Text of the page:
Lupin makes a promise to help an old friend out by robbing someone. But suddenly a ton of people are after him for it! Remember, if you like this article and 5 Point Discussions, please share it on Facebook or Twitter! It really helps. And if you’ve got any comments or questions, please hit me up @SageShinigami.
1.This week we start with Lupin meeting up with an old friend named Gaston, a forger who needs Lupin’s help stealing something. The job is retrieving something from the legendary “Mr. B”, a rich guy who’s known for buying projects with his vast resources and essentially tossing them aside, never to be seen again. He’s got some of the best security in the game, so Lupin’s actually hyped to perform the job, if only to prove he’s capable of doing it.
Special shout out here to the cute reference here–it works as a double meaning, from the ’71 series when Lupin still wore his green jacket. In any case, Lupin gets a week to complete the job, and as evidence Gaston trusts him, he offers Lupin advance pay: Napoleon’s bible. It’s a bit weird, but we’ll roll with it.
2. I mentioned two weeks ago I thought it’d be cool if Fujiko functioned as something of a trump card and didn’t appear every week. …But then last week had this weird interlude where Fujiko was still part of the gang, and for a minute I thought my theory went out the window. I felt more confident in that when she made a second appearance this week.
But it turns out my initial assessment was correct; while the present-day Lupin won’t shy away from using Fujiko, she’s simply not going to be as present as she usually is. Instead of the story going down the expected path of Fujiko either being sent to screw over Mr. B or even just happen to be in a relationship with him as he’s the Nearest Rich Guy, it’s Lupin in disguise. He manages to seduce Mr. B long enough to nab both a copy of his retina and his fingerprints, thanks to the Mr. B being so handsy. Kind of a roundabout way to sneak a beloved character in, but I’m all for a story sticking to its character dynamics rather than relying on what’s familiar.
In any case, after getting Mr. B off of him before things can go much further than playful touching, Lupin sneaks away and alongside Jigen slips into Mr. B’s private vault. From there, the two of them discover what they’ve been looking for: a Picasso painting…made by Gaston’s grandson, on which Gaston forged Picasso’s signature.
3. Lupin and Jigen escape the clutches of Mr. B with so much ease one can’t help wondering exactly what was so hard about robbing the guy in the first place. Pretend to be a hot chick and you can steal all of his relevant information to crack inside–easy peasy.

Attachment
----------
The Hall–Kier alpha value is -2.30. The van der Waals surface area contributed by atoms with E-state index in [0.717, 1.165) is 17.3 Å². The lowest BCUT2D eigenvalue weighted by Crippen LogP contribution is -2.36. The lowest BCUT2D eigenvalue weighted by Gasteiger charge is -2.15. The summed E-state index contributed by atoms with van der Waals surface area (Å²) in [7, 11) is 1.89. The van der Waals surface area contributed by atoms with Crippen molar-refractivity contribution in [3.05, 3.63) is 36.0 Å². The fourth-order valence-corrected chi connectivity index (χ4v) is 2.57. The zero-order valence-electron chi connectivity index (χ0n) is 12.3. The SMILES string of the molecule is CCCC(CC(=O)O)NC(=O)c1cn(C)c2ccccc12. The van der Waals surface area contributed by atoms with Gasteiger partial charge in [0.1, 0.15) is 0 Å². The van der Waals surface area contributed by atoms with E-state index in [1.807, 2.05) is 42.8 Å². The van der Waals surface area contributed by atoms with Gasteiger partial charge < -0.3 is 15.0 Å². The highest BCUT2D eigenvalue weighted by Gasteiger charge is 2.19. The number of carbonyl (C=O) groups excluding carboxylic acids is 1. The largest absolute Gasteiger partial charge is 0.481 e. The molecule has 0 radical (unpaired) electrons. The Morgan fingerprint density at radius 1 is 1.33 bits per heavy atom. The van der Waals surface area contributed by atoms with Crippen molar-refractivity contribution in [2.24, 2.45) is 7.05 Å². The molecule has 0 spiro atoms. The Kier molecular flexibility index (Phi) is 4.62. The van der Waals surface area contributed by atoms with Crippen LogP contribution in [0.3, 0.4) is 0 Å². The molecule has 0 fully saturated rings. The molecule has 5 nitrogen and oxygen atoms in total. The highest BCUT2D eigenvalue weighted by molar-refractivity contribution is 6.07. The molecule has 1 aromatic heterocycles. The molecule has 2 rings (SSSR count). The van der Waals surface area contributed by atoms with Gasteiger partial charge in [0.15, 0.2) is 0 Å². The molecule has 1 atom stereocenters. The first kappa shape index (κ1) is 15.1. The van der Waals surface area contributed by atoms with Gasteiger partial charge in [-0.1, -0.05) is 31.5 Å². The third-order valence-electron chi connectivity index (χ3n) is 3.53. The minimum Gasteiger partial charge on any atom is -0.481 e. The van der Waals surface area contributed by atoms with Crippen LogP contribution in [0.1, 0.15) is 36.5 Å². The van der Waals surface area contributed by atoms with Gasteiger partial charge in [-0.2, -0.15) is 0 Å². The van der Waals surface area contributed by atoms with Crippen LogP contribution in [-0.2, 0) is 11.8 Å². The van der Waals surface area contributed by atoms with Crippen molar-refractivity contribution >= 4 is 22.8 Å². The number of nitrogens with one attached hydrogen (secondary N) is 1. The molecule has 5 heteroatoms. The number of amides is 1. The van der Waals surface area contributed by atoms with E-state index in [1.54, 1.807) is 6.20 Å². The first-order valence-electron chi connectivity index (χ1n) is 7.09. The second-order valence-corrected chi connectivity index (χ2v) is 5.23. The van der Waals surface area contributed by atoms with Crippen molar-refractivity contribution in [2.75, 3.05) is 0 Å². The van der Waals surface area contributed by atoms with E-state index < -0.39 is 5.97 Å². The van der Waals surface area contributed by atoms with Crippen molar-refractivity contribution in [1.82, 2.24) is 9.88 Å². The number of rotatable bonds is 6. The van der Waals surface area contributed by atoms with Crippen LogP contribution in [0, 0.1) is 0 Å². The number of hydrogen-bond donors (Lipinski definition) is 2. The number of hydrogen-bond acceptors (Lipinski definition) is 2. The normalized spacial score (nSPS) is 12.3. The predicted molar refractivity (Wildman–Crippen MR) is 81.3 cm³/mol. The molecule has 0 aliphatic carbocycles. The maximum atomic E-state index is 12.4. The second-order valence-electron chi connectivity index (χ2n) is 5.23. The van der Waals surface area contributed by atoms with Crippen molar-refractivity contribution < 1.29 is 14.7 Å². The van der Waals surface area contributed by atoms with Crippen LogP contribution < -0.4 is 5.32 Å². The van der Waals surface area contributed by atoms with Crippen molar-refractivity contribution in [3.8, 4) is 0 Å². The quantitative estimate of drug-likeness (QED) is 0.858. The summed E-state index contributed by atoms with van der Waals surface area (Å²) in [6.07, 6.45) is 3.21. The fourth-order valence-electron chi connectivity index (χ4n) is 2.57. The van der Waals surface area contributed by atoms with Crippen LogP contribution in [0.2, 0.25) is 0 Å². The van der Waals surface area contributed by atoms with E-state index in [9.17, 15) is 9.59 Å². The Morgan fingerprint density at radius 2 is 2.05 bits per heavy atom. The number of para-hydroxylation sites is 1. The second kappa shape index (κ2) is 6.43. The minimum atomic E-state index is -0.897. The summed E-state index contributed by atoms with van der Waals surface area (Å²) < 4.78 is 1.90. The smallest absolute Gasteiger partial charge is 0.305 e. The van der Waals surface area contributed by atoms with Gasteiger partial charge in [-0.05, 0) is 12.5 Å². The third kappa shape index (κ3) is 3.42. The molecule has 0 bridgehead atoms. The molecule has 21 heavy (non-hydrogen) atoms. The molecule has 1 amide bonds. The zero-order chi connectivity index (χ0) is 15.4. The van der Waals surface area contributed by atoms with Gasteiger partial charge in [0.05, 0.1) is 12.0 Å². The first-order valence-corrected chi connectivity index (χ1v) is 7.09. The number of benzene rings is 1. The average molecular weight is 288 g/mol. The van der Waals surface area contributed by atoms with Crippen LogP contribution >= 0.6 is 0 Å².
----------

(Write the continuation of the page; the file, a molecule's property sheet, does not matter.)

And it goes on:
Nonetheless, Lupin gets suspicious about being asked to find this painting in the first place. Seeking out a fence he trusts, he quickly finds out the fence was the one who sold the painting to Mr. B in the first place. As the mysteries begin to pile high, Lupin and Jigen realize they’re being chased by some men in black. (No, not those guys.)
Of course, no heist series is complete without some proper chases, so this week is packed with them–Lupin and Jigen both have to bust their butts to get away from the people looking for them. But this is a lot of work for a painting which didn’t even exist to the rest of the world. So because Lupin’s a boss, he just calls up the employer of the people chasing him, after he and Jigen successfully knock their “predators” out. They agree to meet for a trade, and all Lupin wants to know is….why do they want this thing so bad to begin with?
But instead of answering, Lupin winds up double-crossed; the bar they’re at is full of men working for the man Lupin wanted to trade with. They pull their weapons on him and their boss rushes out with the painting.
4. In any other story that would be that and our heroes would have to come up with some contrived way of running back on the antagonists. Here, the world’s smartest thief has outsmarted his enemies from beginning. Ripping off Lupin’s mask trick from earlier, the person who was cornered was Jigen, while Lupin waited in the car of the boss…finally learning there was a small notebook behind the painting.
At gun point, he convinces the guy to hand over the notebook before escaping. Lupin and Jigen both wonder what it could be that caused so many people to go after them. The notebook is the Carnet Noir, a black casebook containing every major crime committed by the French police’s top brass for years. Traveling to deliver it to Gaston, they visit his home village…only to learn he died a month prior! Visiting his grave to be sure, Lupin takes the Bible his friend “Gaston” gave him, noticing it has letters inked on the edges of the book: Albert.
5. Next Episode: We’re not sure who Albert is, but one thing’s for sure: Lupin definitely isn’t happy to see his name again. And despite this whole thing seemingly being a scheme hatched up by Albert, it’s only made Lupin more determined to hold on to this notebook…even if it means even more mysterious men in black outfits start coming after him. Even if they have…rockets? Hm. He should probably rethink this before it becomes too late.
Lupin the III Part 5 is available for streaming on Crunchyroll.
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